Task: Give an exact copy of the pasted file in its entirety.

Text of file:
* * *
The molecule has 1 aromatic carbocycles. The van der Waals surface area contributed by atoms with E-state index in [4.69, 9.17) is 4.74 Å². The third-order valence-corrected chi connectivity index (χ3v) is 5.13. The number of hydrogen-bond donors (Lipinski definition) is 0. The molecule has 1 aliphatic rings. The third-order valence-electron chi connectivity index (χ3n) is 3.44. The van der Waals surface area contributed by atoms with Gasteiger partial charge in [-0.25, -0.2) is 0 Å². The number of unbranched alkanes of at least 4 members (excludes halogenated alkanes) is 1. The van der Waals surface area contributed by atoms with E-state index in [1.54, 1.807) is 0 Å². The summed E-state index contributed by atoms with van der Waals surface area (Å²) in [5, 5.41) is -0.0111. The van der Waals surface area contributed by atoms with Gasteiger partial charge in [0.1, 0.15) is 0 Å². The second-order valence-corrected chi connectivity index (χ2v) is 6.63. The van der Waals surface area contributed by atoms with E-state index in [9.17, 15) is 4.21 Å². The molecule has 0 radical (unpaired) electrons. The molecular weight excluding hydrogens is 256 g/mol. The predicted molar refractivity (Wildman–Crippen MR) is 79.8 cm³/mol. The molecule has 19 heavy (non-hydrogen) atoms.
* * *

The molecule has 1 aromatic carbocycles. The van der Waals surface area contributed by atoms with E-state index in [4.69, 9.17) is 4.74 Å². The third-order valence-corrected chi connectivity index (χ3v) is 5.13. The number of hydrogen-bond donors (Lipinski definition) is 0. The molecule has 1 aliphatic rings. The third-order valence-electron chi connectivity index (χ3n) is 3.44. The van der Waals surface area contributed by atoms with Gasteiger partial charge in [-0.25, -0.2) is 0 Å². The number of unbranched alkanes of at least 4 members (excludes halogenated alkanes) is 1. The van der Waals surface area contributed by atoms with E-state index in [1.54, 1.807) is 0 Å². The summed E-state index contributed by atoms with van der Waals surface area (Å²) in [5, 5.41) is -0.0111. The van der Waals surface area contributed by atoms with Gasteiger partial charge in [0.1, 0.15) is 0 Å². The second-order valence-corrected chi connectivity index (χ2v) is 6.63. The van der Waals surface area contributed by atoms with E-state index in [9.17, 15) is 4.21 Å². The molecule has 0 radical (unpaired) electrons. The molecular weight excluding hydrogens is 256 g/mol. The predicted molar refractivity (Wildman–Crippen MR) is 79.8 cm³/mol. The molecule has 19 heavy (non-hydrogen) atoms.